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A Few Words About Barbara Boxer

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In California, two hard-working, smart and committed women have served that state in the Senate since both were elected in 1992. Dianne Feinstein ran to succeed Pete Wilson. Barbara Boxer won her first full term that same year succeeding Alan Cranston.

Boxer's race this year is against Carly Fiorina, who, like California Republican gubernatorial candidate Meg Whitman, is a phenomenally wealthy businesswoman who has decided, in the autumn of her years, that she wants to be given the keys to a pretty big car without any experience whatsoever. The lack of experience does not trouble me so much as Fiorina's reductive attitude toward her opponent on a personal level and her complete and shameful obfuscation of Boxer's record in the Senate.

Fiorina's commercials are extremely odd. Fiorina appears, wearing more makeup than Joan Jett in an 80's video, and spends the brief time that she has (Fiorina has spent millions of her own money, yet only a fraction of Whitman's near record investment in her own campaign), telling us that Boxer is foolish. She wants you to know that Boxer is foolish for asking a military officer, testifying before Boxer in the Senate, to address her as "Senator" as opposed to "ma'am."

Gosh. I thought that, as a woman, Boxer's insistence that she be addressed by the title that she has earned by virtue of the three elections she's won in California would have gone over well with Fiorina. I doubt Fiorina climbed to the summit of the Hewlett Packard chair(wo)manship without expecting a certain amount of respect and decorum from her colleagues, both male and female.

Fiorina's ads, actually, are as silly as the idea that she deserves to replace Boxer in the California delegation. Barbara Boxer is a warrior. A warrior for the rights of children, workers, the environment, and health care, to name but a few issues. Boxer is abjectly a liberal Democrat. But not in the sense that neocon madmen on television would have you believe. The great tradition of political liberalism, as embodied by men like Roosevelt, the Kennedy brothers and current leaders like Russ Feingold and Chris Dodd, is based on the notion that, at times, only by government intervention can certain imperatives truly come to pass in our culture. They assert that leaving critical issues such as clean water, health care and financial industry reform to a self-regulating market place is wrong. That leaving issues like education, alternative energy and stem cell research to the party of Rush Limbaugh and Glenn Beck would be disastrous. True liberals contend that conservatives not only have it wrong, but deliberately and disingenuously so, in order to actually deny opportunity to many other Americans.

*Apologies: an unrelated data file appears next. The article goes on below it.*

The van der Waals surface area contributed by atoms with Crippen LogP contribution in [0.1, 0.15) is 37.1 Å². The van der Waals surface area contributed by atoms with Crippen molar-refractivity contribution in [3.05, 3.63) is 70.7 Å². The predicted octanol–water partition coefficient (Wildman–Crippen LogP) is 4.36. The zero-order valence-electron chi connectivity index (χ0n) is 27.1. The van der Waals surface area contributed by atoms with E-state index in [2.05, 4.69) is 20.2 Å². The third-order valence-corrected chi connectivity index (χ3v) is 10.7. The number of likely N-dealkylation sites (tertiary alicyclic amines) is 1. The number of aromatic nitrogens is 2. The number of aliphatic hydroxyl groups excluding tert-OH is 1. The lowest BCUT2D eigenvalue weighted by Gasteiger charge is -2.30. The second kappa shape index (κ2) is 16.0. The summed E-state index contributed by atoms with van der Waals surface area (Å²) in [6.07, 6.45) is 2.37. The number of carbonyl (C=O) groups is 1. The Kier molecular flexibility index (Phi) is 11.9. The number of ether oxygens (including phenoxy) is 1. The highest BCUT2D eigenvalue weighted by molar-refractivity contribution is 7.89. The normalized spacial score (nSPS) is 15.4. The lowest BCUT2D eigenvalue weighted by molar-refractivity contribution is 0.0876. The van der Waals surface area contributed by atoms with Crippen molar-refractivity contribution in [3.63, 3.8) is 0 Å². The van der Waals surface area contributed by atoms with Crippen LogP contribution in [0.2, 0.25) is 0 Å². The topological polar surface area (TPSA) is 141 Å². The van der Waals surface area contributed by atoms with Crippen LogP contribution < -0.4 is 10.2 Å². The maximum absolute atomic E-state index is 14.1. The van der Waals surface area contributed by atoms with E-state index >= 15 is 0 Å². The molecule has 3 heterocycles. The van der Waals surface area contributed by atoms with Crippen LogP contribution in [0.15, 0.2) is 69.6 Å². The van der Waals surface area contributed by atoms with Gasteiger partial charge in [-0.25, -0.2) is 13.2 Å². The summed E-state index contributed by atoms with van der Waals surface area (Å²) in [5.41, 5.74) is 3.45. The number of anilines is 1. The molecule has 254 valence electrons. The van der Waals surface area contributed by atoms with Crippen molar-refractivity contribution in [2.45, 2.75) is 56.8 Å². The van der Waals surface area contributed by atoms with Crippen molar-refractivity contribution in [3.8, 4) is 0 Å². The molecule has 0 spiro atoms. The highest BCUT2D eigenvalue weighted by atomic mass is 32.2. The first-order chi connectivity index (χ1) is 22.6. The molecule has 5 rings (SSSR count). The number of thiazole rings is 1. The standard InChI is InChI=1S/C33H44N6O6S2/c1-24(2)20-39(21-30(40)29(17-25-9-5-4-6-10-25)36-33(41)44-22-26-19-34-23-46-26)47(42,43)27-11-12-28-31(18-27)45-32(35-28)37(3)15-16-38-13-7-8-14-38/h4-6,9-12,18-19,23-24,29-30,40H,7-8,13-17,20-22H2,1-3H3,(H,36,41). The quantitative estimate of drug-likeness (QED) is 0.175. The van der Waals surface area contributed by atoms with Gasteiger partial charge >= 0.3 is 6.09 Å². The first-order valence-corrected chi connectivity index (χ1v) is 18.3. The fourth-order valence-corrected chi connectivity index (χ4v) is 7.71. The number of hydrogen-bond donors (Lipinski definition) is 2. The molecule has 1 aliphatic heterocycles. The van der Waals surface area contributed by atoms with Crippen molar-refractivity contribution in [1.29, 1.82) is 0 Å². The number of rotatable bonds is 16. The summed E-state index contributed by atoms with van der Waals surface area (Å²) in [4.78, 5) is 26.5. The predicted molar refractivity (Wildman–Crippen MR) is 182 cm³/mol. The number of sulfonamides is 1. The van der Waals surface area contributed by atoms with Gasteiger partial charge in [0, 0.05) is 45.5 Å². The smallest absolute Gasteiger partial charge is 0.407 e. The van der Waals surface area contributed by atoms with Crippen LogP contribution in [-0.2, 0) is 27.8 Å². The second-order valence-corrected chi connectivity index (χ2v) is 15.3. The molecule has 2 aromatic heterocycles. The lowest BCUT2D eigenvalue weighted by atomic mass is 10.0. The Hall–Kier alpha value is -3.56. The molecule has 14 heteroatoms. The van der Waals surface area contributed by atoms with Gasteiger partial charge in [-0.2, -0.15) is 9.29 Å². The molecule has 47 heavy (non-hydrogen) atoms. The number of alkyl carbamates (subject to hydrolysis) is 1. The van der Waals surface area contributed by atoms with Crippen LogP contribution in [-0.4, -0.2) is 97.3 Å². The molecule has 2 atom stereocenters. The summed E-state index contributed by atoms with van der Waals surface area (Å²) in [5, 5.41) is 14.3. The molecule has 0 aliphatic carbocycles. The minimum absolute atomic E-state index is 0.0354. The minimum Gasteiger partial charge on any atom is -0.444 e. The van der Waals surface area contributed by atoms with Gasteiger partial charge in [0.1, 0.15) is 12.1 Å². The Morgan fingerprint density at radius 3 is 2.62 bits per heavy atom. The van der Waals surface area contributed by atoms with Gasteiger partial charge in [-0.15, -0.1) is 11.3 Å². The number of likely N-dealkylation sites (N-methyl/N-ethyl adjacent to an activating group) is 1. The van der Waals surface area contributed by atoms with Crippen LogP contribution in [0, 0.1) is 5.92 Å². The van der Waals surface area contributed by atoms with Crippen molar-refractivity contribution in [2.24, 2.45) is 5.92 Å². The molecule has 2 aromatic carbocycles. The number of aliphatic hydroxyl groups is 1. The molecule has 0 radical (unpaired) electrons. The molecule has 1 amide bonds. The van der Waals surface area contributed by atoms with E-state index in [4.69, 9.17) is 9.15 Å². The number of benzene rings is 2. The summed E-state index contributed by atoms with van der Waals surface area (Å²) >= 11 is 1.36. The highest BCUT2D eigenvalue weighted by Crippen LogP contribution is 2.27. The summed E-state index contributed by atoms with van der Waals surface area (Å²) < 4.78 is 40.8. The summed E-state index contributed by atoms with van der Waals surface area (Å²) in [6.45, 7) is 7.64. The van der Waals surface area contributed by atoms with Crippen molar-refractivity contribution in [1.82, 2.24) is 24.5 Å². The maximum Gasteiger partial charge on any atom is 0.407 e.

Fiorina, by her own admission, has not even bothered to vote in more than half of the elections she has been eligible to vote in over the past 20 years.

Call her a liberal. Call her a progressive. But, by all means, address Barbara Boxer as Senator, again, by electing her for another term.

Another Carl Paladino post scriptum. I hope Paladino keeps running down the path he' s on. New Yorkers like a wacky character in political life, every now and then. The New York equivalent of Buddy Cianci and James Traficant. But Andrew Cuomo is his opponent. And Paladino is looking more desperate and pathetic, while burying the long term health of the state Republican party, with every day that goes by.